- Breweries – My favorite summer beer is Brooklyn Summer Ale by the Brooklyn Brewery so I was incredibly excited to check the place out! Unfortunately, there was a huge line out the door. Since I have less patience than a toddler throwing an epic tantrum when hungry, I looked down the street to find another option and there were many! However, if you are willing to wait, they have an excellent selection of beers and you can do a free tour from 12:30-6:00pm!
- Brooklyn Bowl – Right around the corner from Brooklyn Brewery, this cushy locale is more than just your regular bowling alley! It has a popular food menu, full bar, featuring locally brewed beers, and a live music venue. Stop by here for late night fun or with a group, the bowling lanes host up to eight people.
- Williamsburg Hotel – This boutique hotel is in a perfect location for views of Manhattan and easy access to all things fun in Brooklyn! Newly opened in late 2016, the hotel has two swanky bars open now with plans to open a roof deck and other areas in the future. They also host high tea and pop up events, including a Vintage Market for unique shopping!
“Great Art and Great Art Experiences”
I realize that you can find world-renowned art and culture on every block in this city but if you choose to visit this borough then do yourself a favor and go to the Brooklyn Museum! It’s one of the oldest and largest museums in the country, with its origins dating back to 1823. It was initially the Brooklyn Apprentices’ Library (Walt Whitman was once a librarian here) and expanded its reach exponentially from there, including a physical expansion and remodeling of the building.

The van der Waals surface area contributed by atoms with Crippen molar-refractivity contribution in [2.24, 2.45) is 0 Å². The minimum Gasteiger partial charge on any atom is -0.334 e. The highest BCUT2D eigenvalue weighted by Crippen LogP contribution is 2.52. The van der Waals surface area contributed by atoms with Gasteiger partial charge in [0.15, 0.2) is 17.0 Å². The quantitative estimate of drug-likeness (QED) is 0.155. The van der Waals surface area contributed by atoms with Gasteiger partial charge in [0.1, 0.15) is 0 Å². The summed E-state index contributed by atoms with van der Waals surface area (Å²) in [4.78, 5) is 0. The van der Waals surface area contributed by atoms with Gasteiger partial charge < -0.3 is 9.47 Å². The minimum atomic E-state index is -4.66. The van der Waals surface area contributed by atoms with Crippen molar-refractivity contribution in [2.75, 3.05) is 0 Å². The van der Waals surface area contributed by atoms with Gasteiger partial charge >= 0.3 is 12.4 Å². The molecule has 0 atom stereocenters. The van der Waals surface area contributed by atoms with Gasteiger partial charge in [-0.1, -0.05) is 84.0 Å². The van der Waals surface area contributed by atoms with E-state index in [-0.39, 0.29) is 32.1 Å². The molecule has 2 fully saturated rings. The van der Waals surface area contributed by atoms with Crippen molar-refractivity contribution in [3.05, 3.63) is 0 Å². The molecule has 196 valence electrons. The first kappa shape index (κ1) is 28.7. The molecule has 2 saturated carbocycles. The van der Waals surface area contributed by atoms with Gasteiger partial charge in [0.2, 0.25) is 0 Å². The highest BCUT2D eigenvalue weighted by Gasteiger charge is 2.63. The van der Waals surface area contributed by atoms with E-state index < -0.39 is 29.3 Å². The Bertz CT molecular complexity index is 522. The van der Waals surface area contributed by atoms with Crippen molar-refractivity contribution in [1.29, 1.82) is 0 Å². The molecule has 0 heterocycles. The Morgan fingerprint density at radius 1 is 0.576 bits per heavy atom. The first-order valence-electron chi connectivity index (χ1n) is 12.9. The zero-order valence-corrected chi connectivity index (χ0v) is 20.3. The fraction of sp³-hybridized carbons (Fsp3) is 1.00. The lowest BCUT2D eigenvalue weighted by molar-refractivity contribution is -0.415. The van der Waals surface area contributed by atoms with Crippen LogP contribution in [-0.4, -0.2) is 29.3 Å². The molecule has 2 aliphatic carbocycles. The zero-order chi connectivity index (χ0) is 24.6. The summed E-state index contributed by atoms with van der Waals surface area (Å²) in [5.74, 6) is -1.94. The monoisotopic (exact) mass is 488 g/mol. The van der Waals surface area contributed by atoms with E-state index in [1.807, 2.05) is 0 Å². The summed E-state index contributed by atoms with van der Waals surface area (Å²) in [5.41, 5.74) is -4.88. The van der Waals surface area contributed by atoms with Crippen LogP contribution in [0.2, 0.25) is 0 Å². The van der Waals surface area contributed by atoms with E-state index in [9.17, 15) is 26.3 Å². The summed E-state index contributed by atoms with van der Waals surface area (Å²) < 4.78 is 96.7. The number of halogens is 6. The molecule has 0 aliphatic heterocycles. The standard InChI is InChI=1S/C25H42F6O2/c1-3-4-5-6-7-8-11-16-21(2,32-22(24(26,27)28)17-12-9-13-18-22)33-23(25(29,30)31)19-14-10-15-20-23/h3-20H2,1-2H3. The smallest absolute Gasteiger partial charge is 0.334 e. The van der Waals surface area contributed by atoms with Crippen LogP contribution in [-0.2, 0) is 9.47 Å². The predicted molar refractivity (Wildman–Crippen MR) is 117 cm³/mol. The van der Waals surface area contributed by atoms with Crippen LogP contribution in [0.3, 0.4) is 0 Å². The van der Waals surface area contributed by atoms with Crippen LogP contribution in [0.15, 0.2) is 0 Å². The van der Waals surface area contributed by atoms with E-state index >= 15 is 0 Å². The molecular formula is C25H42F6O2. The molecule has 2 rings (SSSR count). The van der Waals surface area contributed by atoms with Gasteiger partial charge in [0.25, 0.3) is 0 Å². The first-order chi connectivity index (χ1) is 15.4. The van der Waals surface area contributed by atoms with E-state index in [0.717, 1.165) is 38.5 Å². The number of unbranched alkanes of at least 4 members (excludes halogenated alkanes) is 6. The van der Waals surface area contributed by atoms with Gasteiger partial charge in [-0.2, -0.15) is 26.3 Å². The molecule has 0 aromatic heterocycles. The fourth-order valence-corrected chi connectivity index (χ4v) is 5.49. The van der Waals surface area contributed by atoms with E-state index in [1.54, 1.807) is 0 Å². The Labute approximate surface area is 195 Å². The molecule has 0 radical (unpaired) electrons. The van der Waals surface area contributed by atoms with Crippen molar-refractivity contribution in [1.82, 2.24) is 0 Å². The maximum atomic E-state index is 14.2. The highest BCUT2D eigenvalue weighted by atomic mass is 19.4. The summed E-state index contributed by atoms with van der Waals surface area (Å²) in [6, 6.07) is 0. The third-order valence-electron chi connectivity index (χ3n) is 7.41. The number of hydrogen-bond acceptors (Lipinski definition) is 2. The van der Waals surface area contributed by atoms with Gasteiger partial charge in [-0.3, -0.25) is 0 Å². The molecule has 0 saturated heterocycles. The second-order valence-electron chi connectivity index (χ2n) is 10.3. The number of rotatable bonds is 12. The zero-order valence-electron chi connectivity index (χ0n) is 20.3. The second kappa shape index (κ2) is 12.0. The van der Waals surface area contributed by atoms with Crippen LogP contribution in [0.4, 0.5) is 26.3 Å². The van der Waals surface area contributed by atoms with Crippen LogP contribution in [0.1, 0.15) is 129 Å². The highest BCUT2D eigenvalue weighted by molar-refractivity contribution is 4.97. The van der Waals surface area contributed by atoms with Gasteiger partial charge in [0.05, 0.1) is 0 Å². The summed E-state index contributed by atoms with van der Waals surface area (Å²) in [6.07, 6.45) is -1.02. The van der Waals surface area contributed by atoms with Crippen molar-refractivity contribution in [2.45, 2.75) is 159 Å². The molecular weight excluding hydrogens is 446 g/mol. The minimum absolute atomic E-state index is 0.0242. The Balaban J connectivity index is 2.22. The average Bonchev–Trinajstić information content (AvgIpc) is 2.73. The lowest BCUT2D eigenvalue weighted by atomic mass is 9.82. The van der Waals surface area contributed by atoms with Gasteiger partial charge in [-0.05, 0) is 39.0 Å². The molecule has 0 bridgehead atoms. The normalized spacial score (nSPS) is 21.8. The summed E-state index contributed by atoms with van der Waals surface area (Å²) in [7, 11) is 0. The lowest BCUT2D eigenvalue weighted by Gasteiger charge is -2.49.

Admission is free for those age 19 and under! Tickets run $16 for adults (suggested donation amount), but the museum offers discounts for students and retirees. Additionally, for $25 you can purchase a museum and botanical garden ticket which is right next door. That’s quite the deal. I suggest arriving hungry as the museum has a Michelin chef led restaurant, The Norm, on site with a range of cuisine types.
While the museum features rotating exhibits, it also has impressive permanent works including American art, period rooms and pieces, and an incredible collection of Ancient Egyptian art, including authentic sarcophaguses.
Finally, in the Elizabeth A Sackler Center for Feminist Art, you’ll find the famous “The Dinner Party” by Judy Chicago, which was recently featured in Aziz Ansari’s “Master of None”. The exhibit consists of a massive triangular-shaped banquet table with a thirty-nine place settings, each commemorating an important woman from history.